Home / Social media / Cars / The Bugatti Tourbillon arrives in all of its normally aspirated 1,800 hp glory.


20 years ago when my Mk4 GTi was the pinnacle of automotive excellence, Bugatti released the Veyron. It was the birth of a new segment of car - the hypercar - and it was admittedly a bit better than my turbocharged 20-valve 4-banger. The Veyron was wide, long and low and had a design that was so far removed from what everyone else was making at the time, but it was the underpinnings and the powerplant that were completely bonkers. Some clever engineers in a basement somewhere managed to design a monstrous 8.0-litre powerplant with a W-configuration and a total of sixteen cylinders. As if that wasn’t enough, they clapped four turbochargers into the mix and released an all-wheel drive production car with 1,001 hp (736 kW) on tap. There were loads of rumours about the car being produced and sold at a loss, the cost of manufacture exceeded what the cars sold for, which is believable and also a little mind-blowing. The car cost $1,200,000 in 2004, and seeing one change hands for double that isn’t uncommon these days. After being the top dog for 12 years, the Veyron was retired and replaced by the Chiron, which was, as expected, an upgrade in every way possible. It had the same design architecture with a tweak here and a nip and tuck there, but you could clearly see that it was an evolution of the Veyron. Many thought a successor would never be realised because of the most involved, but since the car was created, YouTube grew exponentially and all of a sudden there were more and more millionaires in the world, and a lot of them wanted a Bugatti. The Chiron kept the same quad-turbocharged 8.0-litre W16 powerplant supplying power to the same four wheels via a very similar drivetrain and transmission, except this time the power figure rose to an astounding 1,500 hp - the first production car ever to do so. As you’d expect from a powerplant like this, the Chiron was blisteringly fast. This is the world of hypercars though, and when the Chiron was about to head off to retirement, a replacement was alluded to, and it’s finally here.

What you see here is the Bugatti Tourbillon, and with the styling it has there is no denying that it’s a further evolution of the Veryon and then the Chiron. It’s got the same overall look and feel, but it looks like it’s been doing cardio because all the flabby bits now have a chiselled, sharp look. It’s pretty damn amazing. Mate Rimac, CEO of Bugatti, said: “The development of the Bugatti Tourbillon was guided at every step by the 115 years of Bugatti history and the words of Ettore Bugatti himself. His mantras ‘if comparable it is no longer Bugatti’ and ‘nothing is too beautiful’ was a guiding path for me personally, as well as the design and engineering teams looking to create the next exciting era in the Bugatti hypersports car story. Icons like the Type 57SC Atlantic, renowned as the most beautiful car in the world, the Type 35, the most successful racing car ever, and the Type 41 Royale, one of the most ambitious luxury cars of all time, provide our three pillars of inspiration. Beauty, performance and luxury formed the blueprint for the Tourbillon; a car that was more elegant, more emotive and more luxurious than anything before it. Quite simply, incomparable. And just like those icons of the past, it wouldn’t be simply for the present, or even for the future, but Pour l’éternité – for eternity.” Styling is subjective, what I think looks great might look odd to someone else and something that someone “oohs” at might make me vomit in my mouth. So we’ll skip the design and the features and focus on the powerplant - it’s the first one in 20 years not using the quad-turbocharged W16. The Tourbillon still uses a sixteen-cylinder powerplant but it’s now in a V configuration instead of a W, and the capacity was increased to 8.3 litres and the turbos were relegated to the junk pile. But this is 2024 and that means someone managed to sneak in some electric power. Three electric motors are in play, and the provide a whopping 800 hp of power to add to the V16’s 1,000 hp. That means the Tourbillon is rated at 1,800 hp (1,324 kW) - the first production car to do so. The performance stats still need to be released, but so far it seems the Tourbillon could get to 100 km/h in less than 2 seconds, could hit 200 km/h in under 5 seconds, 300 km/h in less than 10 seconds and should hit 400 km/h in less than 25 seconds. The car also has the coolest instrument cluster, ever. EVAR!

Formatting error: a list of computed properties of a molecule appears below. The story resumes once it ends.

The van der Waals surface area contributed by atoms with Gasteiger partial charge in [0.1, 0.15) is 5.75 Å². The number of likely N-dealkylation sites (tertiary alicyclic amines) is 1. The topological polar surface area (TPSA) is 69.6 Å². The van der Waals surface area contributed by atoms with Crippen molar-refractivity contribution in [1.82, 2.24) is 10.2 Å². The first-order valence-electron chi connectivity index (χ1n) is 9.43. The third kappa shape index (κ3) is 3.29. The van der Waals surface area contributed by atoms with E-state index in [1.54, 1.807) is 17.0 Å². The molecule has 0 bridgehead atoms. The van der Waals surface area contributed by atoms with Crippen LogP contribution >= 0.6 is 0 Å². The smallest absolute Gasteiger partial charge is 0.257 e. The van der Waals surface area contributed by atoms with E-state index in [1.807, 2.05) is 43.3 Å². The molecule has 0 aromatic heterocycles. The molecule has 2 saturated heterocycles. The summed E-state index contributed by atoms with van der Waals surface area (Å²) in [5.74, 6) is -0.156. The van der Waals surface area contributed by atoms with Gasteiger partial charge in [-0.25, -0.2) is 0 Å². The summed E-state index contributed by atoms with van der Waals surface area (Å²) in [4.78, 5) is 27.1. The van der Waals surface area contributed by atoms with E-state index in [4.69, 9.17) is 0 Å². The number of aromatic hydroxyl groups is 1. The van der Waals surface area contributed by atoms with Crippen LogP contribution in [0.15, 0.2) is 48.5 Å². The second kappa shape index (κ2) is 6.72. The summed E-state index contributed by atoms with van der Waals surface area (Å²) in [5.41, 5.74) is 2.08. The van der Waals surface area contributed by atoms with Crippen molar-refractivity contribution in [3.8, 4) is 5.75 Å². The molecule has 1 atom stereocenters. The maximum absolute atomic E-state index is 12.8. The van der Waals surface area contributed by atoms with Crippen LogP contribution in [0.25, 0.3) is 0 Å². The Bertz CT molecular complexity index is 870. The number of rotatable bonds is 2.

Take a look at the YouTube video that briefly shows off the replacement to the well-known Bugatti Chiron that comes in the form of the all-new but still rather similar-looking Tourbillon. It retains 16 cylinders but besides that, the new powerplant is nothing like the outgoing one: The BUGATTI TOURBILLON: an automotive icon ‘Pour l’éternité’ | Bugatti

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